DEATH FROM PERFORATION IN TYPHOID.
The experience in London hospitals has shown that more than 3 per cent. of all cases of typhoid die from this cause, and of all the deaths that occur from the disease, more than 25 per cent. are occasioned by this terrible accident. It was held formerly that no patient ever recovered when perforation occurred, and there are many still strongly convinced that such is the case unless surgical interference be invited.
Personally, I have had but little experience of surgery in this condition, and it is one of the particular reasons for my reading this paper that I may get the experience of those who
have been more fortunate, or perhaps more courageous than myself in obtaining the aid of surgery to avert death. I cannot, however, accede to the proposition that death must occur, for I have had several cases in which there seemed no moral doubt that perforation had occurred, and in which recovery took place without operation. Twenty years ago I saw in consultation a young man of twenty who, whilst apparently doing well after a severe attack of typhoid, became suddenly collapsed, his abdomen became greatly distended, the liver dulness was lost, and no movement of the abdomen (which was rigid) took place during respiration; his pulse became rapid and feeble and hard; the temperature fell in the course of a few hours to 97 degrees, and became subnormal; his face presented a Hippocratic expression, and no doubt was entertained that he was within measurable distance of an early death. His friends suggested further consultation, and we had the benefit of the opinion of the late Dr. Heslop, who concurred with the diagnosis of perforation, and joined us in a fatal prognosis. Opium was given-not, however, with the idea of benefiting the patient and food was almost stopped. Very gradually the distension subsided; the pulse improved in quality, while diminishing in frequency; and gradually all bad symptoms disappeared, and the patient made a good recovery.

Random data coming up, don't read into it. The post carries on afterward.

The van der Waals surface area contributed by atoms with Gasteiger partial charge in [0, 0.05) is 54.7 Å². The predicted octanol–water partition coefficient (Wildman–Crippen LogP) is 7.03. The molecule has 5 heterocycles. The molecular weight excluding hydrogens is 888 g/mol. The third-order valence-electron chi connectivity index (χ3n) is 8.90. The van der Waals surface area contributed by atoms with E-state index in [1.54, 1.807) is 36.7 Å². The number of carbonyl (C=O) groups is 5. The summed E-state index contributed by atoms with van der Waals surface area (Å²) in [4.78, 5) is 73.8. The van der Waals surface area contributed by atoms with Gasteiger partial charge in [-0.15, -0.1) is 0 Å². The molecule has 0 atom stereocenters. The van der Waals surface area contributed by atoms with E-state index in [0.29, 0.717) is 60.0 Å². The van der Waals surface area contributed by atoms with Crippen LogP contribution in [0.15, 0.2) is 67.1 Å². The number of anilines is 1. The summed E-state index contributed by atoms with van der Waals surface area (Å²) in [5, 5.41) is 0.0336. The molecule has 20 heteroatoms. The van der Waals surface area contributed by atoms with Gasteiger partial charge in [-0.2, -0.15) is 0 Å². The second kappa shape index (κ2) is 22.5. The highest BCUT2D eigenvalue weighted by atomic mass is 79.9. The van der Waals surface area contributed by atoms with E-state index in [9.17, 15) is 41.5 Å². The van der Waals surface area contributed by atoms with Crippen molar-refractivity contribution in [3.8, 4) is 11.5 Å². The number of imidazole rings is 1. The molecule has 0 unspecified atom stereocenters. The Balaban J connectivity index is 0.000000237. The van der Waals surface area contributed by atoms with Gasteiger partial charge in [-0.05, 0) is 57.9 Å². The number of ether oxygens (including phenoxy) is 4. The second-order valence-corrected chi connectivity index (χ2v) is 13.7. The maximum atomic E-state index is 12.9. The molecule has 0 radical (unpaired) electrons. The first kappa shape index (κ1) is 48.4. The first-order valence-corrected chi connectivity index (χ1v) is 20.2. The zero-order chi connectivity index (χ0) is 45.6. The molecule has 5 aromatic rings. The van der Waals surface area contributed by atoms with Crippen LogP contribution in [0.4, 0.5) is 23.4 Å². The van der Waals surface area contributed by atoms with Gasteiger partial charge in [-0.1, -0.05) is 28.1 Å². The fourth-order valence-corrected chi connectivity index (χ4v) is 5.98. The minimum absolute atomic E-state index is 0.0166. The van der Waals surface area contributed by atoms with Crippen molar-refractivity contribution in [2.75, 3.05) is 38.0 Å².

Last year I had in the hospital a patient who also, I was satisfied, had perforation, and whose case I should like to read in some detail. He was a strong, healthy lad, aged sixteen, who six weeks before admission began to feel ill and suffered from diarrhoea for a few days, with some pain in the abdomen, whilst at the same time he complained of slight cough. A doctor who was summoned diagnosed inflammation of the bowels, and after a few days' treatment he began to improve a little, but never got rid of the feeling of illness. He kept his bed all the time. Another doctor, having been called in about a week before admission, diagnosed enteric. At this time he had no diarrhoea, but the one daily action of the bowels was copious and fluid and offensive. On admission, he was found to be very collapsed. Temperature,